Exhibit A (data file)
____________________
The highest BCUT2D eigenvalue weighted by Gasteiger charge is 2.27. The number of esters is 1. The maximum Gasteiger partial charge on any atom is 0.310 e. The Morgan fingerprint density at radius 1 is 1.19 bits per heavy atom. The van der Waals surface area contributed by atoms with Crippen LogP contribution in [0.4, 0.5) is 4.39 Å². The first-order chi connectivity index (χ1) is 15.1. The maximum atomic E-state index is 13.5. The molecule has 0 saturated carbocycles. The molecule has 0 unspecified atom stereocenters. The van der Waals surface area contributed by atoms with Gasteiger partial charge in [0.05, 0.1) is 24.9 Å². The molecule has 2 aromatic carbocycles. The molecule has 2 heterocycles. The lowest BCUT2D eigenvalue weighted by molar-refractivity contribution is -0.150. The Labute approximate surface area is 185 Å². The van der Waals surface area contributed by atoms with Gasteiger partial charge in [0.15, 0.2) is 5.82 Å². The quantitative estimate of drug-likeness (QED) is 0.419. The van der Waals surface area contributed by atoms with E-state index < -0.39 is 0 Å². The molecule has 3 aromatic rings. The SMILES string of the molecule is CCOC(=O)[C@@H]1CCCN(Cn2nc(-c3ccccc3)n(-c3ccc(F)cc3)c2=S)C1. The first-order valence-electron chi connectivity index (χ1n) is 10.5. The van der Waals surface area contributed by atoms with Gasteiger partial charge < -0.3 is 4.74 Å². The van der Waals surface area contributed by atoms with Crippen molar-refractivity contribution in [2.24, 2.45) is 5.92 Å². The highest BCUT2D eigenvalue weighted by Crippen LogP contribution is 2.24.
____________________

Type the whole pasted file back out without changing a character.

The highest BCUT2D eigenvalue weighted by Gasteiger charge is 2.27. The number of esters is 1. The maximum Gasteiger partial charge on any atom is 0.310 e. The Morgan fingerprint density at radius 1 is 1.19 bits per heavy atom. The van der Waals surface area contributed by atoms with Crippen LogP contribution in [0.4, 0.5) is 4.39 Å². The first-order chi connectivity index (χ1) is 15.1. The maximum atomic E-state index is 13.5. The molecule has 0 saturated carbocycles. The molecule has 0 unspecified atom stereocenters. The van der Waals surface area contributed by atoms with Gasteiger partial charge in [0.05, 0.1) is 24.9 Å². The molecule has 2 aromatic carbocycles. The molecule has 2 heterocycles. The lowest BCUT2D eigenvalue weighted by molar-refractivity contribution is -0.150. The Labute approximate surface area is 185 Å². The van der Waals surface area contributed by atoms with Gasteiger partial charge in [0.15, 0.2) is 5.82 Å². The quantitative estimate of drug-likeness (QED) is 0.419. The van der Waals surface area contributed by atoms with E-state index < -0.39 is 0 Å². The molecule has 3 aromatic rings. The SMILES string of the molecule is CCOC(=O)[C@@H]1CCCN(Cn2nc(-c3ccccc3)n(-c3ccc(F)cc3)c2=S)C1. The first-order valence-electron chi connectivity index (χ1n) is 10.5. The van der Waals surface area contributed by atoms with Gasteiger partial charge < -0.3 is 4.74 Å². The van der Waals surface area contributed by atoms with Crippen molar-refractivity contribution in [2.24, 2.45) is 5.92 Å². The highest BCUT2D eigenvalue weighted by Crippen LogP contribution is 2.24.